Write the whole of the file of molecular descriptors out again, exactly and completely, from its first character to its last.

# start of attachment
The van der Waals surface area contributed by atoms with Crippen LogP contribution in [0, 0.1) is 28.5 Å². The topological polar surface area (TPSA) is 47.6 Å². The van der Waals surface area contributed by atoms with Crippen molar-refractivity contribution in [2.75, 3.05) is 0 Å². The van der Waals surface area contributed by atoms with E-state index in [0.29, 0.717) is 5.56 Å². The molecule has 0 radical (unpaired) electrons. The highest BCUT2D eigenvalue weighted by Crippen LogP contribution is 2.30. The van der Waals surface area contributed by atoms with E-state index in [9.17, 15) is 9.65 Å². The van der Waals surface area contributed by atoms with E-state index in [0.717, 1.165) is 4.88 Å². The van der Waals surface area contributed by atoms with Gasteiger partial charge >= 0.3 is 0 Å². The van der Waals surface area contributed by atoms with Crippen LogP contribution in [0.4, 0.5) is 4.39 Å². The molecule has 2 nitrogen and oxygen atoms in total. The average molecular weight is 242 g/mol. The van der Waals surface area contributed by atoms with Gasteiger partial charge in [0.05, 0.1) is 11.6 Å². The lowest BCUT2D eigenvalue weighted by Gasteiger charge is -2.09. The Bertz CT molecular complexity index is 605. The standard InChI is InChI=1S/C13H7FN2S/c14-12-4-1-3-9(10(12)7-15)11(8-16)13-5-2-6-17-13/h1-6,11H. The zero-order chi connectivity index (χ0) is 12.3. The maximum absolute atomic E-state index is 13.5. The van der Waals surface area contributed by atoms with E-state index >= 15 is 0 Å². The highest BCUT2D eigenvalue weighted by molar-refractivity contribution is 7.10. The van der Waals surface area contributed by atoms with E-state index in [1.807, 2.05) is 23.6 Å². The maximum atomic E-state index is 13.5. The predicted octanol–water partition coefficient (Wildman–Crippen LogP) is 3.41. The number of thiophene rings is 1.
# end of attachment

The van der Waals surface area contributed by atoms with Crippen LogP contribution in [0, 0.1) is 28.5 Å². The topological polar surface area (TPSA) is 47.6 Å². The van der Waals surface area contributed by atoms with Crippen molar-refractivity contribution in [2.75, 3.05) is 0 Å². The van der Waals surface area contributed by atoms with E-state index in [0.29, 0.717) is 5.56 Å². The molecule has 0 radical (unpaired) electrons. The highest BCUT2D eigenvalue weighted by Crippen LogP contribution is 2.30. The van der Waals surface area contributed by atoms with E-state index in [9.17, 15) is 9.65 Å². The van der Waals surface area contributed by atoms with E-state index in [0.717, 1.165) is 4.88 Å². The van der Waals surface area contributed by atoms with Gasteiger partial charge >= 0.3 is 0 Å². The van der Waals surface area contributed by atoms with Crippen LogP contribution in [0.4, 0.5) is 4.39 Å². The molecule has 2 nitrogen and oxygen atoms in total. The average molecular weight is 242 g/mol. The van der Waals surface area contributed by atoms with Gasteiger partial charge in [0.05, 0.1) is 11.6 Å². The lowest BCUT2D eigenvalue weighted by Gasteiger charge is -2.09. The Bertz CT molecular complexity index is 605. The standard InChI is InChI=1S/C13H7FN2S/c14-12-4-1-3-9(10(12)7-15)11(8-16)13-5-2-6-17-13/h1-6,11H. The zero-order chi connectivity index (χ0) is 12.3. The maximum absolute atomic E-state index is 13.5. The van der Waals surface area contributed by atoms with E-state index >= 15 is 0 Å². The highest BCUT2D eigenvalue weighted by molar-refractivity contribution is 7.10. The van der Waals surface area contributed by atoms with E-state index in [1.807, 2.05) is 23.6 Å². The maximum atomic E-state index is 13.5. The predicted octanol–water partition coefficient (Wildman–Crippen LogP) is 3.41. The number of thiophene rings is 1.